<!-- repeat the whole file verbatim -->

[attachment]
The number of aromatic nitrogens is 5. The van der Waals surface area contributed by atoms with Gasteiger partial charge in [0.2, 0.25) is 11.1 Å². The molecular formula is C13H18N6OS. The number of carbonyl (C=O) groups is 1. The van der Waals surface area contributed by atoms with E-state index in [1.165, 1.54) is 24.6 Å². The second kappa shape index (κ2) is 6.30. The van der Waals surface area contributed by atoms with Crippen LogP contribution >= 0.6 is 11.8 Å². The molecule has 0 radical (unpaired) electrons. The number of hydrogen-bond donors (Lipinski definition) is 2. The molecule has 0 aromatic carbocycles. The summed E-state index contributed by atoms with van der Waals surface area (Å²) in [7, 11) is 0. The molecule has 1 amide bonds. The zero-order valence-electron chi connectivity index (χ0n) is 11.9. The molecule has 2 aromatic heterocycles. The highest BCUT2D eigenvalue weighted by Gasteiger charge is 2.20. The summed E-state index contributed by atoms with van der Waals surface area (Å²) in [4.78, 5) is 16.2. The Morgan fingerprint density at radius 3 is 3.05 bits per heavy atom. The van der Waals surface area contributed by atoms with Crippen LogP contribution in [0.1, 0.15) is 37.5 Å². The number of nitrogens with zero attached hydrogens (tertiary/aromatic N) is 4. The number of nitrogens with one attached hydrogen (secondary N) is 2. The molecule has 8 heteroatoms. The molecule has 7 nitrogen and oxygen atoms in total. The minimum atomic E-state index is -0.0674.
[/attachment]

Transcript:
The number of aromatic nitrogens is 5. The van der Waals surface area contributed by atoms with Gasteiger partial charge in [0.2, 0.25) is 11.1 Å². The molecular formula is C13H18N6OS. The number of carbonyl (C=O) groups is 1. The van der Waals surface area contributed by atoms with E-state index in [1.165, 1.54) is 24.6 Å². The second kappa shape index (κ2) is 6.30. The van der Waals surface area contributed by atoms with Crippen LogP contribution >= 0.6 is 11.8 Å². The molecule has 0 radical (unpaired) electrons. The number of hydrogen-bond donors (Lipinski definition) is 2. The molecule has 0 aromatic carbocycles. The summed E-state index contributed by atoms with van der Waals surface area (Å²) in [7, 11) is 0. The molecule has 1 amide bonds. The zero-order valence-electron chi connectivity index (χ0n) is 11.9. The molecule has 2 aromatic heterocycles. The highest BCUT2D eigenvalue weighted by Gasteiger charge is 2.20. The summed E-state index contributed by atoms with van der Waals surface area (Å²) in [4.78, 5) is 16.2. The Morgan fingerprint density at radius 3 is 3.05 bits per heavy atom. The van der Waals surface area contributed by atoms with Crippen LogP contribution in [0.1, 0.15) is 37.5 Å². The number of nitrogens with zero attached hydrogens (tertiary/aromatic N) is 4. The number of nitrogens with one attached hydrogen (secondary N) is 2. The molecule has 8 heteroatoms. The molecule has 7 nitrogen and oxygen atoms in total. The minimum atomic E-state index is -0.0674.